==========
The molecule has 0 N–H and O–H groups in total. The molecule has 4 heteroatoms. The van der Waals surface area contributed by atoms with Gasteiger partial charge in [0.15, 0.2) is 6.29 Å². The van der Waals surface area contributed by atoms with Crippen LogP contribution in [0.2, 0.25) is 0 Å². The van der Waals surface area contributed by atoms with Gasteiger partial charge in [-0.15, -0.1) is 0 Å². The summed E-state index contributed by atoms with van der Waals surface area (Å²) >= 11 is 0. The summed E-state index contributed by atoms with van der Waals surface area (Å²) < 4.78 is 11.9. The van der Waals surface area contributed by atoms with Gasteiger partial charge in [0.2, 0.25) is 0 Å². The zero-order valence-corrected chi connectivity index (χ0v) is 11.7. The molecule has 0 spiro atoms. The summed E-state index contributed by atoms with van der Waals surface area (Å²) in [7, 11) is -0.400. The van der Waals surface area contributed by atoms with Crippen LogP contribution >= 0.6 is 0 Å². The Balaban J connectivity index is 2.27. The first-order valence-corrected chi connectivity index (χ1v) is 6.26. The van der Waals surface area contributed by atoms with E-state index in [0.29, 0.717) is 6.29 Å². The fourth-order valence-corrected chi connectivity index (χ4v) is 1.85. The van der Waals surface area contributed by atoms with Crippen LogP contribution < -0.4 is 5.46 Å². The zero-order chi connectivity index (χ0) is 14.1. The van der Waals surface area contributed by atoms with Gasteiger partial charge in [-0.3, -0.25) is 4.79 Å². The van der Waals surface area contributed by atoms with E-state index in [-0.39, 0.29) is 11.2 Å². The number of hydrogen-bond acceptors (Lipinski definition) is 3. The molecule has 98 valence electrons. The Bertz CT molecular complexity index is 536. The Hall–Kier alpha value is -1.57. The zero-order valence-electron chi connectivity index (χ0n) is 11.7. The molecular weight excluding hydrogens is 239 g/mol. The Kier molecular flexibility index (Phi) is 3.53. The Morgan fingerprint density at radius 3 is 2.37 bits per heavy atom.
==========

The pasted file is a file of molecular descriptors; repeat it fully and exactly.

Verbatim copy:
The molecule has 0 N–H and O–H groups in total. The molecule has 4 heteroatoms. The van der Waals surface area contributed by atoms with Gasteiger partial charge in [0.15, 0.2) is 6.29 Å². The van der Waals surface area contributed by atoms with Crippen LogP contribution in [0.2, 0.25) is 0 Å². The van der Waals surface area contributed by atoms with Gasteiger partial charge in [-0.15, -0.1) is 0 Å². The summed E-state index contributed by atoms with van der Waals surface area (Å²) >= 11 is 0. The summed E-state index contributed by atoms with van der Waals surface area (Å²) < 4.78 is 11.9. The van der Waals surface area contributed by atoms with Gasteiger partial charge in [0.2, 0.25) is 0 Å². The zero-order valence-corrected chi connectivity index (χ0v) is 11.7. The molecule has 0 spiro atoms. The summed E-state index contributed by atoms with van der Waals surface area (Å²) in [7, 11) is -0.400. The van der Waals surface area contributed by atoms with Crippen LogP contribution >= 0.6 is 0 Å². The Balaban J connectivity index is 2.27. The first-order valence-corrected chi connectivity index (χ1v) is 6.26. The van der Waals surface area contributed by atoms with E-state index in [0.29, 0.717) is 6.29 Å². The fourth-order valence-corrected chi connectivity index (χ4v) is 1.85. The van der Waals surface area contributed by atoms with Crippen LogP contribution < -0.4 is 5.46 Å². The zero-order chi connectivity index (χ0) is 14.1. The van der Waals surface area contributed by atoms with Gasteiger partial charge in [-0.3, -0.25) is 4.79 Å². The van der Waals surface area contributed by atoms with E-state index in [-0.39, 0.29) is 11.2 Å². The number of hydrogen-bond acceptors (Lipinski definition) is 3. The molecule has 98 valence electrons. The Bertz CT molecular complexity index is 536. The Hall–Kier alpha value is -1.57. The zero-order valence-electron chi connectivity index (χ0n) is 11.7. The molecular weight excluding hydrogens is 239 g/mol. The Kier molecular flexibility index (Phi) is 3.53. The Morgan fingerprint density at radius 3 is 2.37 bits per heavy atom.